Bruce Springsteen Talks Pot Busts, Making Bail And Dodging Taxes

There's never a shortage of potholes on the road to fame and fortune. For rock legend Bruce Springsteen, those pitfalls came in the form of pot busts, bailing bandmates out of jail and dodging the taxman.

The Boss recently opened up about the struggles he faced in his early years during an interview with actor Tom Hanks during the Tribeca Film Festival last weekend. 

"In rock bands, you're in your twenties, you're with all these misfits, and everyone is crazy – that's the people who are drawn to the field," Springsteen recalled. "People are hitting one another, fighting, getting thrown in jail, and you're trying to bail them out. Then you bail one guy out and another guy's going to jail. [They're] leaving marijuana plants on the front seat of their car, the car gets towed away, they go to the cops and say, 'My car was stolen,' and they get thrown right back in jail. These things are going on constantly and every day."


That's why he took a different approach to governing bandmates when he left the group Steel Mill in 1971 and putting The E Street Band together. "It was basically a benevolent dictatorship," he said of the new approach.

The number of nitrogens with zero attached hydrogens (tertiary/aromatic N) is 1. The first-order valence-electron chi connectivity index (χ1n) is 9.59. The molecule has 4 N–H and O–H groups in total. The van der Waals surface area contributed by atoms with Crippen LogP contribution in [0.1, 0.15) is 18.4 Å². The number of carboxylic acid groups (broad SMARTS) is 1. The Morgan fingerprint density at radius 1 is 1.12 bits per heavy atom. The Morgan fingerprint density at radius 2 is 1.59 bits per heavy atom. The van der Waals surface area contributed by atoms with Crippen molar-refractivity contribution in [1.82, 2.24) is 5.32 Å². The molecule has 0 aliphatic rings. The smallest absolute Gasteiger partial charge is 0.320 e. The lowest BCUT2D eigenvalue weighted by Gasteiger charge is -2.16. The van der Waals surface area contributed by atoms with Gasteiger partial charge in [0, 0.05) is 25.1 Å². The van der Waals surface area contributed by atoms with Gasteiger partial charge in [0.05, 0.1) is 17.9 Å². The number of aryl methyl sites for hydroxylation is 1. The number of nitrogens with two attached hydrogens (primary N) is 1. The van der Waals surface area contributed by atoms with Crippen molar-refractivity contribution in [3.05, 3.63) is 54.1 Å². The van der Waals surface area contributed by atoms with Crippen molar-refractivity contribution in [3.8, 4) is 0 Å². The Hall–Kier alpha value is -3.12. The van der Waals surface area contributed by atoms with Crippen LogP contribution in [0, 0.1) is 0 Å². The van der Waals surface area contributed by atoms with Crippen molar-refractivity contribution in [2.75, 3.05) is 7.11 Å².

But Springsteen later learned that he wasn't above the law when the taxman came around for a cut of The Boss' take. "I never met anyone in New Jersey who paid taxes," he said. "Certainly no one under 25 was paying any taxes. Years went by and no one was paying any taxes – me, the band, no one I knew."

But the IRS caught up with them in 1980 and left Springsteen - who had made a fortune on albums like 'Born to Run' (1975) - with only $20,000 to his name.

For more insights from the Tribeca interview, check out this transcription courtesy of Elias Leight of Rolling Stone.


As medical marijuana continues to gain ground across the US, more and more colleges are adding cannabis to their curriculum. In fact, more than half of America's pharmaceutical schools (62 percent) now teach students about medical marijuana according to a new survey conducted by researchers from the University of Pittsburgh's School of Pharmacy. "With more states legalizing medical marijuana, student pharmacists must be prepared to effectively care for their patients who may use medical marijuana alone or in combination with prescription or over-the-counter medications," the study's authors wrote.